From the Desk of Jim Golden, V.P., HSA Golden Another legislative session has passed. With it, another piece of solid waste and recycling legislation was passed which will impact those of us in the business of waste management. The legislation to which I’m referring is Senator Lee Constantine’s original Senate Bill 570, which passed as House Bill 7243 during the last week of the legislative session (i.e., the last week of April 2010). If the Governor signs this legislation, it takes effect July 1, 2010.
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Here are the highlights (in my opinion) of what is contained in this legislation: 1. Sets a VOLUNTARY 75% recycling goal for Florida to be achieved by 2020. 2. Allows previously banned yard waste to be landfilled in Class I (lined) landfills, IF the landfill is equipped to recover gas AND arranges for the reuse of the gas. 3. Requires liners at all new Construction & Demolition Debris (C&D) landfills (currently permitted cells are exempt). New expansions may be exempt if it can be demonstrated that groundwater will not be impacted. 4. All non-source separated C&D materials must be processed before being disposed (where economically feasible); this can be done at a permitted C&D facility. 5. Creates a Recycling Business Assistance Center (RBAC) within Florida Department of Environmental Protection (FDEP). 6. Eliminates the Innovative Recycling Grants program. 7. Allows energy production from Waste to Energy plants to be counted as part of the 75% recycling goal, as long as the county/city in which the plant(s) are located has a program designed to recycle at least 40% of its municipal solid waste by means other than combustion or gasification.
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#3 (above) states that the bill “requires liners at all C&D landfills.” This is NOT accurate; in the last few days of the legislative session, the strict liner requirement was amended. Language about this issue was apparently stripped from HB 7243, amended, and then inserted in Senate Bill (SB) 550. The following is the specific language about C&D liners now found in SB 550 (Section 47, Paragraph (b) of subsection (9) of section 403.707, Florida Statutes), which is amended to read:
“The department shall require liners and leachate collection systems at individual disposal units and lateral expansions of existing disposal units that have not received a department permit authorizing construction or operation prior to July 1, 2010, unless the owner or operator demonstrates, based upon the types of waste received, the methods for controlling types of waste disposed of, the proximity of the groundwater and surface water, and the results of the hydrogeological and geotechnical investigations, that the facility is not expected to result in violations of the groundwater standards and criteria if built without a liner.”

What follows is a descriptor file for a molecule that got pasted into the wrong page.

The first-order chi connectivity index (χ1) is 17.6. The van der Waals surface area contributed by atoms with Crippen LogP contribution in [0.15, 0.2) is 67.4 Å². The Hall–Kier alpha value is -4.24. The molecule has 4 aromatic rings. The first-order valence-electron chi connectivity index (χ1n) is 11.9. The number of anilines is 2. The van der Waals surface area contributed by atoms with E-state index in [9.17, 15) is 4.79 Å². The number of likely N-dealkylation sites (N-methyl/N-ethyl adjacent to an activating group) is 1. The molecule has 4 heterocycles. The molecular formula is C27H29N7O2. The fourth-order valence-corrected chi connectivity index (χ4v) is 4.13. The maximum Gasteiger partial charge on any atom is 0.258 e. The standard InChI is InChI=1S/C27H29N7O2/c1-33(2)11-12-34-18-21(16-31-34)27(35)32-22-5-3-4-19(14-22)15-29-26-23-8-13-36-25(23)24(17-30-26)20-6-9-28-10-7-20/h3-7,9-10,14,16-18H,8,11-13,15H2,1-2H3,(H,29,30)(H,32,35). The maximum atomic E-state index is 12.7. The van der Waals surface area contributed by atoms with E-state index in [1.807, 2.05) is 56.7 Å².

With regard to Waste to Energy (WTE) Recycling Credits (refer to #7 above), the FDEP would determine the methodology(ies) to be used for determining how much recycling credit would be awarded for burning municipal solid waste. However, language was inserted into the bill during the last few days of the legislative session that already provides such a methodology. The following is that language:
“In order to promote the production of renewable energy from solid waste, each megawatt-hour produced by a renewable energy facility using solid waste as a fuel shall count as one ton of recycled material and shall be applied toward meeting the recycling goals set forth in this section. If a county creating renewable energy from solid waste implements and maintains a program to recycle at least 50 percent of municipal solid waste by a means other than creating renewable energy, that county shall count two tons of recycled material for each megawatt-hour produced. If waste originates from a county other than the county in which the renewable energy facility resides, the originating county shall receive such recycling credit. Any county that has a debt service payment related to its waste-to-energy facility shall receive one ton of recycled materials credit for each ton of solid waste processed at the facility. Any byproduct resulting from the creation of renewable energy does not count as waste.”
I have been informed from several sources that utilizing the accounting system set up by the above language may result in recycling numbers that exceed a 100% recycling rate. I’m sure that this issue will receive more attention after July 1 when the legislation takes effect (again, assuming that the Governor signs the bill into law).
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I’m certain that all of us will learn more about the potential and real impacts of this legislation in the following months. We need to closely watch FDEP’s subsequent rulemaking hearings – they must take place within six months of this legislation – to make sure that our interests are voiced, and that the rules accurately reflect these bills.
Since 1989, HSA Golden has provided environmental engineering and consulting services to clients all over the world. Our practice areas include solid and hazardous waste management, waste-to-energy, site development engineering, environmental due diligence, and litigation support, among others. From governmental agencies and multinational, publicly traded corporations to smaller, single-office real estate and legal firms, we are proud of not only the relationships we have built, but also of the trust that our clients place in us.